The move by WhatsApp was exceedingly unusual. Over the years, Facebook has developed a tight relationship with New Delhi, to the point where it has been that it did not take action on some politician’s offensive posts because it feared it would harm its business in India, the world’s second-largest internet market.

Jayanth Kolla, the chief analyst at consultancy firm Convergence Catalyst, said, “We have never seen a company challenge the Indian government for seeking information.” “We’ve seen firms fight back in the past, but they’ve never looked into legal options.”

WhatsApp is already embroiled in a legal battle with the Indian government in the same court over its new privacy policy, as New Delhi tries to force the Facebook-owned company to withdraw new terms.

Last year, India banned over 200 Chinese apps, including TikTok, which named India its largest overseas market at the time of the suspension. The apps were banned in India because they constituted a threat to the national security and defence of India.

None of the Chinese companies sued the Indian government, on the condition of anonymity to win a court action in India against the government when national security reasons are concerned. 

Stance of WhatsApp against new IT Rules

The new IT Rules violate rights

  • It violates the basic right to privacy by failing to meet the Supreme Court’s three-part criteria of legality, necessity, and proportionality.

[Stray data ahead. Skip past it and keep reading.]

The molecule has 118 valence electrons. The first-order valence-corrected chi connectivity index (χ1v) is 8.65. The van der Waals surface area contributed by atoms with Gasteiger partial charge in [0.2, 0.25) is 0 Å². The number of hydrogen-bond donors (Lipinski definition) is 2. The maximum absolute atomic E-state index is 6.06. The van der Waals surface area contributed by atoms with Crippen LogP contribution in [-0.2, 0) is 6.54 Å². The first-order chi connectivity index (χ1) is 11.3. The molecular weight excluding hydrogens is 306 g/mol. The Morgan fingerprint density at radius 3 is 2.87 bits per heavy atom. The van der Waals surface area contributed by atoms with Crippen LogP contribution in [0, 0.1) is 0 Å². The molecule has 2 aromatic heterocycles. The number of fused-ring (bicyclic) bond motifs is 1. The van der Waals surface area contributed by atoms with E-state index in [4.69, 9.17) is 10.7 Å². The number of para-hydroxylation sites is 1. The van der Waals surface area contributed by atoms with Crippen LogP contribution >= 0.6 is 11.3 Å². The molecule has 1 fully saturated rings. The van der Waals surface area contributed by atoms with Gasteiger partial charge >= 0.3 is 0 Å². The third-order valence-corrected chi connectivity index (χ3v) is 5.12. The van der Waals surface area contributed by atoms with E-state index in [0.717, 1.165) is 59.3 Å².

• It infringes on the fundamental right to freedom of expression and speech.
  • The obligation to identify the first source of the material is in violation of its parent statute, Section 79 of the Information Technology Act of 2000.

Undermines privacy

Requiring intermediaries like WhatsApp to identify the first source of information in India on their network jeopardises the privacy and security provided by end-to-end encryption.

It’s impossible to know which message will be the subject of a tracing order. As a result, the corporation will have to have the ability to identify the first originator of every message delivered in India for the rest of its existence.

Breaking encryption

End-to-end encryption is defined by WhatsApp as communications that remain encrypted from the sender’s device to the recipient’s device, with no third parties, including WhatsApp’s parent firm Facebook, having access to the content in between.